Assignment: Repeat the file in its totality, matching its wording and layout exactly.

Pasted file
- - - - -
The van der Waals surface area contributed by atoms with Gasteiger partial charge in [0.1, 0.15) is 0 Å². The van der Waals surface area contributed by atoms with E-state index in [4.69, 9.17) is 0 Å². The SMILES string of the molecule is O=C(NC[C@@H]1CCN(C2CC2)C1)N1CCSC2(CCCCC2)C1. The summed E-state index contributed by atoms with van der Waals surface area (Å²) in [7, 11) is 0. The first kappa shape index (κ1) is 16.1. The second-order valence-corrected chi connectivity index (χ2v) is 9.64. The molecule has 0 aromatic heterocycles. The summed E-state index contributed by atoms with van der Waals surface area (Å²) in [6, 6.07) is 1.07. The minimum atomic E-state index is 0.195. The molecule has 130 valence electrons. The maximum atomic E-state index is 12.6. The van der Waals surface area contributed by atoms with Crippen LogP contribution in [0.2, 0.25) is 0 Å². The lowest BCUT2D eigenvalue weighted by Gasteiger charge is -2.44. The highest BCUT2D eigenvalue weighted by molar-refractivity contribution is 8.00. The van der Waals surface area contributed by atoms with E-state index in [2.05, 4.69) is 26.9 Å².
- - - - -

The van der Waals surface area contributed by atoms with Gasteiger partial charge in [0.1, 0.15) is 0 Å². The van der Waals surface area contributed by atoms with E-state index in [4.69, 9.17) is 0 Å². The SMILES string of the molecule is O=C(NC[C@@H]1CCN(C2CC2)C1)N1CCSC2(CCCCC2)C1. The summed E-state index contributed by atoms with van der Waals surface area (Å²) in [7, 11) is 0. The first kappa shape index (κ1) is 16.1. The second-order valence-corrected chi connectivity index (χ2v) is 9.64. The molecule has 0 aromatic heterocycles. The summed E-state index contributed by atoms with van der Waals surface area (Å²) in [6, 6.07) is 1.07. The minimum atomic E-state index is 0.195. The molecule has 130 valence electrons. The maximum atomic E-state index is 12.6. The van der Waals surface area contributed by atoms with Crippen LogP contribution in [0.2, 0.25) is 0 Å². The lowest BCUT2D eigenvalue weighted by Gasteiger charge is -2.44. The highest BCUT2D eigenvalue weighted by molar-refractivity contribution is 8.00. The van der Waals surface area contributed by atoms with E-state index in [2.05, 4.69) is 26.9 Å².